this placement of fivefold axes makes it clear that every half-way reflection must be right-on (containing two fivefold axes), and from this observation it follows that there exists only one reflection group containing the rotation group [5, 3]+, and that is the full symetry group of the icosahedron/dodecahedron, [5, 3].

— in [4, 3]+ the three orthogonal fourfold axes make it clear that every reflection must be right-on, either containing one fourfold axis and reflecting the other two fourfold axes to each other or containing two fourfold axes being perpendicular to the third one (this is a special case of right-on reflection, with the other two to-be-reflected-to-each-other axes collapsing into one); but it is easy to see, multiplying them by fourfold rotations, that these 4-vertex and 4-edge reflections imply each other, therefore the only reflection group containing the rotation group [4, 3]+ is the full symmetry group of the cube/octahedron, [4, 3].

— in [3, 3]+ there exist four threefold axes, the four diagonals of a cube basically, forming two X’s perpendicular to each other;


more precisely, let the first X consist of AA’, BB’ and the second X consist of CC’, DD’, with AA’, BB’ rotating each other to CC’, DD’ (and vice versa).  It is clear that a half-way reflection with respect to the one X will also be half-way with respect to the other X, whereas any right-on reflection (like one containing AA’) must also contain another axis (like BB’) and reflect the other two axes (CC’, DD’) to each other: we are left with two possibilities, the half-way reflections (containing no threefold axis) of the pyritohedron ([3+, 4]) and the right-on reflections (containing two threefold axes each) of the regular tetrahedron ([3, 3]).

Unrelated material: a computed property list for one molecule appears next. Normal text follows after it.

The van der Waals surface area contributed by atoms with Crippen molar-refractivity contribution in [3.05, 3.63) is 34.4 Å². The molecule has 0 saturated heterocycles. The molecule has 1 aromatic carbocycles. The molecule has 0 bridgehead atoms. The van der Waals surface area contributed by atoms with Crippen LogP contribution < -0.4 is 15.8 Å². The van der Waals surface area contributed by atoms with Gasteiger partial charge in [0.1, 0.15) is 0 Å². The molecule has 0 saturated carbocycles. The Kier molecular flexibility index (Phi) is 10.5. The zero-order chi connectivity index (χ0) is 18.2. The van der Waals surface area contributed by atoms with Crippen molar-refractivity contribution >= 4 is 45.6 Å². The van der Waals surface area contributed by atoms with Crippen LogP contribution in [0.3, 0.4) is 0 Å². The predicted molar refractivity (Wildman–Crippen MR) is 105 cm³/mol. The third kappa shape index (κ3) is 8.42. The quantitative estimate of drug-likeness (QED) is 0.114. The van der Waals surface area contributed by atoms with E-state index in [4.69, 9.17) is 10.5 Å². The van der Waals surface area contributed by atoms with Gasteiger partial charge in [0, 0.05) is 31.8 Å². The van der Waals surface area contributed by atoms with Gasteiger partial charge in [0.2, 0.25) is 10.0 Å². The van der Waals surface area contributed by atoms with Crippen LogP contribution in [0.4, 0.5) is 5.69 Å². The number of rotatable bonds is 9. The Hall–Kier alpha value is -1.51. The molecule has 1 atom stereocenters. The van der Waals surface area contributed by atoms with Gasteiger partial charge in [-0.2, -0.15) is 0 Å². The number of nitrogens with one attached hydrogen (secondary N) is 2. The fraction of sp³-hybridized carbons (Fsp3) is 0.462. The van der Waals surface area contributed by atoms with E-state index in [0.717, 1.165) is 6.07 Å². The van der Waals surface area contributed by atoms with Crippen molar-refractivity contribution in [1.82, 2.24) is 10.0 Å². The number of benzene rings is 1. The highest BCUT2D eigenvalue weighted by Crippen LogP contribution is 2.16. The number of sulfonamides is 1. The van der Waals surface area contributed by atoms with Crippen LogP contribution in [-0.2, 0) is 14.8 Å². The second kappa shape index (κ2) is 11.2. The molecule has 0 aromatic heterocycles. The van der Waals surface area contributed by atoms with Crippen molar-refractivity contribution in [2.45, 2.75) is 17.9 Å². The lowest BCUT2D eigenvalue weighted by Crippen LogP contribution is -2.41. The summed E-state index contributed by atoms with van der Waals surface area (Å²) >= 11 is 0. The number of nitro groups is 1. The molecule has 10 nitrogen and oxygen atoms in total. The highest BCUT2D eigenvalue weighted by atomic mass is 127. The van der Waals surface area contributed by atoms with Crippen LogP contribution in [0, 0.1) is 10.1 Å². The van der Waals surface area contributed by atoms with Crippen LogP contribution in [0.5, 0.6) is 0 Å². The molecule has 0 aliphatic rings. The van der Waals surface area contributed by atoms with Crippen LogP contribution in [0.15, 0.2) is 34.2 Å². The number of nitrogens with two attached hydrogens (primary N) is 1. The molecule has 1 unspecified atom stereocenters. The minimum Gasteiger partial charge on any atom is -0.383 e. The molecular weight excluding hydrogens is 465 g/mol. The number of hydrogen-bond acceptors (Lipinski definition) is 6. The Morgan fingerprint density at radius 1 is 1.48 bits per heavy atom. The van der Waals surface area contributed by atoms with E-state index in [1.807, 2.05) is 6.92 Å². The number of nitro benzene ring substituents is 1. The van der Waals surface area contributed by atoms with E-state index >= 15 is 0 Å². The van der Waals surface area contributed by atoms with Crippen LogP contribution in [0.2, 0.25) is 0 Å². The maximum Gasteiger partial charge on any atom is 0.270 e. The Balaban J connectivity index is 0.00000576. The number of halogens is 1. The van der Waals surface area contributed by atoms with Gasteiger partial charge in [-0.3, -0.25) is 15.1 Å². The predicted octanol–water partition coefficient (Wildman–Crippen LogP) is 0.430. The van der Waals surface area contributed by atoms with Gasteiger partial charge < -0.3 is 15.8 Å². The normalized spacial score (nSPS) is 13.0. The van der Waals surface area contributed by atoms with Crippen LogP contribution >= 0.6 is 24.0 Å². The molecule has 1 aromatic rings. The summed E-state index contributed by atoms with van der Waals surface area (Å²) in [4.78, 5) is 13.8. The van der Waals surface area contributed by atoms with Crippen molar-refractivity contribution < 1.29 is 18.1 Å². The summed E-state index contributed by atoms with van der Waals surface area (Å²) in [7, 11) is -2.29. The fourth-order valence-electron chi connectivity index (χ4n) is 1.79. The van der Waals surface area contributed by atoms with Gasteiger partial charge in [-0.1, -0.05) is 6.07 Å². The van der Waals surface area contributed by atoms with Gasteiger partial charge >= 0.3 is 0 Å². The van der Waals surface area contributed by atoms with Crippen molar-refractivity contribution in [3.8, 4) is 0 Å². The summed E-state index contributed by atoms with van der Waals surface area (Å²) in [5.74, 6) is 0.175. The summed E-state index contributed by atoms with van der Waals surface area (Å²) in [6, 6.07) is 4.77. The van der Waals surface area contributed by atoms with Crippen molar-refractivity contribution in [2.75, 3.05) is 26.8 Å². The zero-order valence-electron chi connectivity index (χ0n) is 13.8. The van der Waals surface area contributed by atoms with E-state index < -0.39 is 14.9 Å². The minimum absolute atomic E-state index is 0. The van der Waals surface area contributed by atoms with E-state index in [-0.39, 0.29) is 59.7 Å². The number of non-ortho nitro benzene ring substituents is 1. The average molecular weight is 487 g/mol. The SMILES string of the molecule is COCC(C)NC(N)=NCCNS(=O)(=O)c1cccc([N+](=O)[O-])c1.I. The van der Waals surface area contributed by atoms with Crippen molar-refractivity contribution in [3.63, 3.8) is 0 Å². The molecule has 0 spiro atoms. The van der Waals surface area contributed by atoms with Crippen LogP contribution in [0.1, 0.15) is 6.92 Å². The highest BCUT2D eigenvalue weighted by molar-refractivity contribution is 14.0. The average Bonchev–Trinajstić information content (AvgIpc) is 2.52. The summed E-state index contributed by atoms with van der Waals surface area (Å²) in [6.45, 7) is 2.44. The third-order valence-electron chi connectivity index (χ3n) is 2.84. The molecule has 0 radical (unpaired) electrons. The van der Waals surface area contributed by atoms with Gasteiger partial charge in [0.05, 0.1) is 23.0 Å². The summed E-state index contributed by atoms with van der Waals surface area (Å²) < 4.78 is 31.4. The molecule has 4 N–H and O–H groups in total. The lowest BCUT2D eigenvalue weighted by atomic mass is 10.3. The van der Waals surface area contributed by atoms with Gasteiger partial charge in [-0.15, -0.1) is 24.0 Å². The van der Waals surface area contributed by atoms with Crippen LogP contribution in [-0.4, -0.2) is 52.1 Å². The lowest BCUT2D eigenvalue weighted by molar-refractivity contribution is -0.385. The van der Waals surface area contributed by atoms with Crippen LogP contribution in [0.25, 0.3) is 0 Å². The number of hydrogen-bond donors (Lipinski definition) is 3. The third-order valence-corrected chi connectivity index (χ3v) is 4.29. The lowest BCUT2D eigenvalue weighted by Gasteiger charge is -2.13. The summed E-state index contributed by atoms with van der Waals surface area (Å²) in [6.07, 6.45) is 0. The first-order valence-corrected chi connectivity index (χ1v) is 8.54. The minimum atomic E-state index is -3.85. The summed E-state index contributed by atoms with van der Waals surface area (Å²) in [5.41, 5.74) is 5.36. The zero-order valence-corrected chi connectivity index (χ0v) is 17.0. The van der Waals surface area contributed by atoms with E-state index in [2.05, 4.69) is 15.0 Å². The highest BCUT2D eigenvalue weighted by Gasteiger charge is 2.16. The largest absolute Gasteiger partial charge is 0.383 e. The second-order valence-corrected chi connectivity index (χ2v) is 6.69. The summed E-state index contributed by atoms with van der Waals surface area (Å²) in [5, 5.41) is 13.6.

[We point out here — making yet another analogy with infinite two-dimensional symmetry groups (wallpaper patterns) in the spirit of the previous post and Chapter 8 of Isometrica — that p6 and p3 behave like [4, 3]+ and [5, 3]+, allowing only the right-on possibility for reflection (p6m and p3m1, p31m, respectively), whereas p4 behaves like [3, 3]+, allowing both the half-way (p4g) and right-on (p4m) possibilities for reflection. (One may point out here that the case of p31m is more complicated, as some threefold centers lie on no reflection axis … and it is for similar reasons that we leave p2 out of this somewhat eccentric parenthetical discussion altogether!)]

We conclude that there exist fourteen types of finite  three-dimensional symmetry groups, the seven general groups [n]+, [n+, 2], [n][2+, (2n)+], [2, n]+[2+, 2n], [2, n] and the seven special groups [3, 3]+, [3, 3], [3+, 4][4, 3]+[4, 3][5, 3]+[5, 3]. (For a more traditional (algebraic) derivation of this classic Klein-Weyl result and further discussion the reader is referred to Marjorie Senechal’s 1990 paper Finding the Finite Groups of Symmetries of the Sphere.)

This post is dedicated to the gradually disappearing kiosks of Greek streets known as periptera (wings-all-around, a word known from peripteros naos = column-surrounded temple that plausibly entered Greek through certain flames of love in Song of Songs 8.6 (περίπτερα αὐτῆς περίπτερα πυρός, φλόγες αὐτῆς) and the Septuagint rendering of Hebrew רִשְׁפֵּי = spark): initially conceived as phone-booth-sized roofy stores to be owned by amputated soldiers, they grew in size in recent decades … to the point of selling various symmetry-minded balls that partially inspired this series of posts … and made my Thessaloniki strolls — talk the walk — more interesting 🙂